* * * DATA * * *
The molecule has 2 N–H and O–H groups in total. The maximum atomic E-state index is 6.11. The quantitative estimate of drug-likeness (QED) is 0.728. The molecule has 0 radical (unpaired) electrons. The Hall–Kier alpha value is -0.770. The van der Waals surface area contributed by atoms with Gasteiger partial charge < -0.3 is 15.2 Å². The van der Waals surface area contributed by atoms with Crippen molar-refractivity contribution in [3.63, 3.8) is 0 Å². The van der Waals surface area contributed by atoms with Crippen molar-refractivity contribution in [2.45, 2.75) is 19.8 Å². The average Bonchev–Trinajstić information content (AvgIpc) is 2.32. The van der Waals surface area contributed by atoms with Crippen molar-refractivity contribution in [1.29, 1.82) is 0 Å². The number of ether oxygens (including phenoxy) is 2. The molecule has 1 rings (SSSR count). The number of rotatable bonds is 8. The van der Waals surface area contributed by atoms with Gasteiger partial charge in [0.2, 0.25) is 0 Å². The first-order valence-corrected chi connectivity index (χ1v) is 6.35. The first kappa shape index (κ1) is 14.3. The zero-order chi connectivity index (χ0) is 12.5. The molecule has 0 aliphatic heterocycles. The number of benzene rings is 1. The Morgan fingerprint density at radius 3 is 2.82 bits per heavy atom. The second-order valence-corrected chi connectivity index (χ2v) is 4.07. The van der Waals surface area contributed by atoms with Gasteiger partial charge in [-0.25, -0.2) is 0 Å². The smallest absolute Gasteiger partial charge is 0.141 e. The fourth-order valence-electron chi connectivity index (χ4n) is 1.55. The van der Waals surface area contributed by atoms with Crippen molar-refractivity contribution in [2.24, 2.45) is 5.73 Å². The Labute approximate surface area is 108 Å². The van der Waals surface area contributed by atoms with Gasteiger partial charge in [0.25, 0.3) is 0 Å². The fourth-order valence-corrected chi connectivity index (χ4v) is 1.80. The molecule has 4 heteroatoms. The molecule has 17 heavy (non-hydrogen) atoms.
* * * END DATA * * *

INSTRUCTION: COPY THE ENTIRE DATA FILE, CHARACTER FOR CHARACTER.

The molecule has 2 N–H and O–H groups in total. The maximum atomic E-state index is 6.11. The quantitative estimate of drug-likeness (QED) is 0.728. The molecule has 0 radical (unpaired) electrons. The Hall–Kier alpha value is -0.770. The van der Waals surface area contributed by atoms with Gasteiger partial charge < -0.3 is 15.2 Å². The van der Waals surface area contributed by atoms with Crippen molar-refractivity contribution in [3.63, 3.8) is 0 Å². The van der Waals surface area contributed by atoms with Crippen molar-refractivity contribution in [2.45, 2.75) is 19.8 Å². The average Bonchev–Trinajstić information content (AvgIpc) is 2.32. The van der Waals surface area contributed by atoms with Crippen molar-refractivity contribution in [1.29, 1.82) is 0 Å². The number of ether oxygens (including phenoxy) is 2. The molecule has 1 rings (SSSR count). The number of rotatable bonds is 8. The van der Waals surface area contributed by atoms with Gasteiger partial charge in [0.2, 0.25) is 0 Å². The first-order valence-corrected chi connectivity index (χ1v) is 6.35. The first kappa shape index (κ1) is 14.3. The zero-order chi connectivity index (χ0) is 12.5. The molecule has 0 aliphatic heterocycles. The number of benzene rings is 1. The Morgan fingerprint density at radius 3 is 2.82 bits per heavy atom. The second-order valence-corrected chi connectivity index (χ2v) is 4.07. The van der Waals surface area contributed by atoms with Gasteiger partial charge in [-0.25, -0.2) is 0 Å². The smallest absolute Gasteiger partial charge is 0.141 e. The fourth-order valence-electron chi connectivity index (χ4n) is 1.55. The van der Waals surface area contributed by atoms with Crippen molar-refractivity contribution in [2.24, 2.45) is 5.73 Å². The Labute approximate surface area is 108 Å². The van der Waals surface area contributed by atoms with Gasteiger partial charge in [0.25, 0.3) is 0 Å². The fourth-order valence-corrected chi connectivity index (χ4v) is 1.80. The molecule has 4 heteroatoms. The molecule has 17 heavy (non-hydrogen) atoms.